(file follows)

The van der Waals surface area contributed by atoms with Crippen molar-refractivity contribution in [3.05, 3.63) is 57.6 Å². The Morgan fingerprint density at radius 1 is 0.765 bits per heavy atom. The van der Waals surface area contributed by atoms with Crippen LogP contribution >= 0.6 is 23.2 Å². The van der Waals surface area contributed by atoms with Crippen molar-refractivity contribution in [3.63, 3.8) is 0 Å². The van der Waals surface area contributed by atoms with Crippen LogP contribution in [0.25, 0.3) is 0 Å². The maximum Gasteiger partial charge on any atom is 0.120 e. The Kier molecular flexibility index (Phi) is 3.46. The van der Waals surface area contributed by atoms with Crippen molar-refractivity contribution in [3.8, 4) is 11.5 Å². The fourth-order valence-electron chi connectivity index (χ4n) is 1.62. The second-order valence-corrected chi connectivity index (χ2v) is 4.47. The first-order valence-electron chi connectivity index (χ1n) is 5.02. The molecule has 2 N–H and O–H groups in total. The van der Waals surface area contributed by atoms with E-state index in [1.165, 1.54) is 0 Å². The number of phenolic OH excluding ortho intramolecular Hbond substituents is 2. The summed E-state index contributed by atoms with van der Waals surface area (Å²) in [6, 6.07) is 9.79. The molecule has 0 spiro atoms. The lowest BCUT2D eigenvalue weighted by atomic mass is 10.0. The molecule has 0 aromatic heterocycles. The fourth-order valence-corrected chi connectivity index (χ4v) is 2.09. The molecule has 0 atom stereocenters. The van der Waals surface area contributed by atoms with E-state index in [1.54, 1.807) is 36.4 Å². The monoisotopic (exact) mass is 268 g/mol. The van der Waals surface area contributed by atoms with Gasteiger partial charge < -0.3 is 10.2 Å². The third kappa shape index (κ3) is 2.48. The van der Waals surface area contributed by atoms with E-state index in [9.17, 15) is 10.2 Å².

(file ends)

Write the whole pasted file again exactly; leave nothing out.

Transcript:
The van der Waals surface area contributed by atoms with Crippen molar-refractivity contribution in [3.05, 3.63) is 57.6 Å². The Morgan fingerprint density at radius 1 is 0.765 bits per heavy atom. The van der Waals surface area contributed by atoms with Crippen LogP contribution >= 0.6 is 23.2 Å². The van der Waals surface area contributed by atoms with Crippen molar-refractivity contribution in [3.63, 3.8) is 0 Å². The van der Waals surface area contributed by atoms with Crippen LogP contribution in [0.25, 0.3) is 0 Å². The maximum Gasteiger partial charge on any atom is 0.120 e. The Kier molecular flexibility index (Phi) is 3.46. The van der Waals surface area contributed by atoms with Crippen molar-refractivity contribution in [3.8, 4) is 11.5 Å². The fourth-order valence-electron chi connectivity index (χ4n) is 1.62. The second-order valence-corrected chi connectivity index (χ2v) is 4.47. The first-order valence-electron chi connectivity index (χ1n) is 5.02. The molecule has 2 N–H and O–H groups in total. The van der Waals surface area contributed by atoms with E-state index in [1.165, 1.54) is 0 Å². The number of phenolic OH excluding ortho intramolecular Hbond substituents is 2. The summed E-state index contributed by atoms with van der Waals surface area (Å²) in [6, 6.07) is 9.79. The molecule has 0 spiro atoms. The lowest BCUT2D eigenvalue weighted by atomic mass is 10.0. The molecule has 0 aromatic heterocycles. The fourth-order valence-corrected chi connectivity index (χ4v) is 2.09. The molecule has 0 atom stereocenters. The van der Waals surface area contributed by atoms with E-state index in [1.54, 1.807) is 36.4 Å². The monoisotopic (exact) mass is 268 g/mol. The van der Waals surface area contributed by atoms with Gasteiger partial charge < -0.3 is 10.2 Å². The third kappa shape index (κ3) is 2.48. The van der Waals surface area contributed by atoms with E-state index in [9.17, 15) is 10.2 Å².